“Dreams of Other Worlds”: Voyager and Cassini #WSW2013

Houston, we have lift off!

All week long for World Space Week, we will be posting exclusive excerpts from Chris Impey and Holly Henry’s new book, Dreams of Other Worlds: The Amazing Story of Unmanned Space Exploration. Each day will include an excerpt from a different chapter(s) about a different unmanned spacecraft, along with a picture of the craft that doubles as an iPhone background!

Today we have two excerpts. The first is from Chapter 4, and our excerpt does its best to describe exactly how far away the Voyager spacecrafts are, and how completely wild that is. The second excerpt is from Chapter 5, which describes the way in which Cassini travels around Saturn without getting sucked into its gravitational pull.

Tomorrow will bring another chapter and another adventure, so stay tuned!

voyager77-13To see why these spacecraft represented such a leap in our voyaging through space, consider a scale model of the Solar System where the Earth is the size of a golf ball. On this scale, the Moon is a grape where the two objects are held apart with outstretched arms. That gap is the farthest humans have ever traveled, and it took $150 billion at 2011 prices to get two dozen men there. Mars on this scale is the size of a large marble at the distance of
1,100 feet at its closest approach. As we’ve seen, it took an arduous effort spanning more than a decade before NASA successfully landed a probe on our nearest neighbor. A very deep breath is needed to explore the outer Solar System. In our scale model, Jupiter and Saturn are large beach balls 1.5 and 3.5 miles away from Earth, respectively, and Uranus and Neptune are soccer balls 7 and 12 miles from the Earth. This large step up in distance was a great challenge for spacecraft designers and engineers. On this scale, the Voyager 1 and 2 spacecraft are metallic “motes of dust” 48 and 37 miles from home, respectively.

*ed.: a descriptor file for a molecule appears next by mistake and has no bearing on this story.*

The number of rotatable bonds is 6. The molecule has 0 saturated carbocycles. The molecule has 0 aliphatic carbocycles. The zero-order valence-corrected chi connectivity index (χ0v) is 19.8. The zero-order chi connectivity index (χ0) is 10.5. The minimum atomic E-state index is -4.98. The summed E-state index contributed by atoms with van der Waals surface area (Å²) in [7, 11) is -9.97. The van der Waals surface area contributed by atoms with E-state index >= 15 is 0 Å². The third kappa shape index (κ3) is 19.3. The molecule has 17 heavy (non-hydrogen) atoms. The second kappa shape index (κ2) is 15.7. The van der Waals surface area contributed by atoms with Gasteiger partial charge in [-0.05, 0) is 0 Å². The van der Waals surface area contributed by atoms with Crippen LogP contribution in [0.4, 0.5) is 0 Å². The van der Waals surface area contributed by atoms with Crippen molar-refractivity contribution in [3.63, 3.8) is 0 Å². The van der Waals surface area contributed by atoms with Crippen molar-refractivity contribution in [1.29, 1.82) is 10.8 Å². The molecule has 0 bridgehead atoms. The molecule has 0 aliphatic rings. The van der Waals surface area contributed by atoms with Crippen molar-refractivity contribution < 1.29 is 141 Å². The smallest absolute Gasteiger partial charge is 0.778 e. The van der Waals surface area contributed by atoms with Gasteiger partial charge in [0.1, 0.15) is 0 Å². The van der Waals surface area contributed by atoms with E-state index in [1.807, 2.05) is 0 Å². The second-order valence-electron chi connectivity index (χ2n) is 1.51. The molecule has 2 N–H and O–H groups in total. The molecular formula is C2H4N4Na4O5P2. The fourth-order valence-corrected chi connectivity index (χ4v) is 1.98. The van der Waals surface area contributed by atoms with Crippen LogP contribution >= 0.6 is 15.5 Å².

cassini97-13Over its core mission, Cassini orbited Saturn 140 times. To see Saturn, its rings, its largest moons, and its magnetosphere from all conceivable angles, Cassini is using its rockets and seventy gravity-assist flybys of Titan to tweak its orbit size, period, velocity, and inclination from Saturn. As the largest moon, Titan isthe most useful in “steering” Cassini around the Saturnian system. Each Titan flyby is engineered to return Cassini into the proper trajectory for its next Titan flyby. Encounters with other moons are performed opportunistically with what’s called a targeted flyby. About fifteen are planned by the end of the mission, half to the intriguing small moon Enceladus. From 2004 through 2011, Cassini did a dizzying hundred flybys, with another dozen completed in 2012. NASA hosts a clock counting down the time until the next swooping visit to a moon and coyly calls these “Tour Dates” to appeal to a younger generation.26 By clever planning, NASA engineers have doubled the length of the mission even though just a quarter tank of fuel remains.

Think you know all about these missions? Take our quiz and find out!
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